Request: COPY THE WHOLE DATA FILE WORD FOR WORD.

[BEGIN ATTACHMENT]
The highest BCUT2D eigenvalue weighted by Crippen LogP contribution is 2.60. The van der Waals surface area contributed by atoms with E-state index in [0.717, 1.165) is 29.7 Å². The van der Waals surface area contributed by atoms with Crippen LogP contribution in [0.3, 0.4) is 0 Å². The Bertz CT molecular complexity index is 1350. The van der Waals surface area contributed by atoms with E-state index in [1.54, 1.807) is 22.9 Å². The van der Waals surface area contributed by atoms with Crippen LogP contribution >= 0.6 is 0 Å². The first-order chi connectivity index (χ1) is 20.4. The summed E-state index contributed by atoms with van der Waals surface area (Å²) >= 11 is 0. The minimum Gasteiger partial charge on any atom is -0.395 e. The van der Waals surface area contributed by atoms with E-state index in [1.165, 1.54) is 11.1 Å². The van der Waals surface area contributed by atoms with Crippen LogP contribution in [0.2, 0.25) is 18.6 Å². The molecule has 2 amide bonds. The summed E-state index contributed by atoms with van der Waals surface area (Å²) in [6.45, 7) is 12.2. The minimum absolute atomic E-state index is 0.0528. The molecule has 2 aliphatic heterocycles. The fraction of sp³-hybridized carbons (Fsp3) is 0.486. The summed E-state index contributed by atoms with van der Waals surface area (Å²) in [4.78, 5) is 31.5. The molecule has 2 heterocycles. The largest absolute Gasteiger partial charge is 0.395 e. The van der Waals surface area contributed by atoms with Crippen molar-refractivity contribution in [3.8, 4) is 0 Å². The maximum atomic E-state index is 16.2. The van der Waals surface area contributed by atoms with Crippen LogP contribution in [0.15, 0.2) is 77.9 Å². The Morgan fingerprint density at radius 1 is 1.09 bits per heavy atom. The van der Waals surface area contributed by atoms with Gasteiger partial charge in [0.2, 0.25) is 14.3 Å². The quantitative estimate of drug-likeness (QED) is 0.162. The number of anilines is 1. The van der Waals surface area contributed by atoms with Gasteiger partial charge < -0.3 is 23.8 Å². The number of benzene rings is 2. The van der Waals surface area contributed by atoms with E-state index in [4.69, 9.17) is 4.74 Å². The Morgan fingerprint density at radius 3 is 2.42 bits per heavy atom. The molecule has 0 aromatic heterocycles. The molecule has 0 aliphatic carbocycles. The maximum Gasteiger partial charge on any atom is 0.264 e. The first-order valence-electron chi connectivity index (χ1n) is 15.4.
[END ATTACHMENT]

The highest BCUT2D eigenvalue weighted by Crippen LogP contribution is 2.60. The van der Waals surface area contributed by atoms with E-state index in [0.717, 1.165) is 29.7 Å². The van der Waals surface area contributed by atoms with Crippen LogP contribution in [0.3, 0.4) is 0 Å². The Bertz CT molecular complexity index is 1350. The van der Waals surface area contributed by atoms with E-state index in [1.54, 1.807) is 22.9 Å². The van der Waals surface area contributed by atoms with Crippen LogP contribution >= 0.6 is 0 Å². The first-order chi connectivity index (χ1) is 20.4. The summed E-state index contributed by atoms with van der Waals surface area (Å²) >= 11 is 0. The minimum Gasteiger partial charge on any atom is -0.395 e. The van der Waals surface area contributed by atoms with E-state index in [1.165, 1.54) is 11.1 Å². The van der Waals surface area contributed by atoms with Crippen LogP contribution in [0.2, 0.25) is 18.6 Å². The molecule has 2 amide bonds. The summed E-state index contributed by atoms with van der Waals surface area (Å²) in [6.45, 7) is 12.2. The minimum absolute atomic E-state index is 0.0528. The molecule has 2 aliphatic heterocycles. The fraction of sp³-hybridized carbons (Fsp3) is 0.486. The summed E-state index contributed by atoms with van der Waals surface area (Å²) in [4.78, 5) is 31.5. The molecule has 2 heterocycles. The largest absolute Gasteiger partial charge is 0.395 e. The van der Waals surface area contributed by atoms with Crippen molar-refractivity contribution in [3.8, 4) is 0 Å². The maximum atomic E-state index is 16.2. The van der Waals surface area contributed by atoms with Crippen LogP contribution in [0.15, 0.2) is 77.9 Å². The Morgan fingerprint density at radius 1 is 1.09 bits per heavy atom. The van der Waals surface area contributed by atoms with Gasteiger partial charge in [0.2, 0.25) is 14.3 Å². The quantitative estimate of drug-likeness (QED) is 0.162. The number of anilines is 1. The van der Waals surface area contributed by atoms with Gasteiger partial charge < -0.3 is 23.8 Å². The number of benzene rings is 2. The van der Waals surface area contributed by atoms with E-state index in [4.69, 9.17) is 4.74 Å². The Morgan fingerprint density at radius 3 is 2.42 bits per heavy atom. The molecule has 0 aromatic heterocycles. The molecule has 0 aliphatic carbocycles. The maximum Gasteiger partial charge on any atom is 0.264 e. The first-order valence-electron chi connectivity index (χ1n) is 15.4.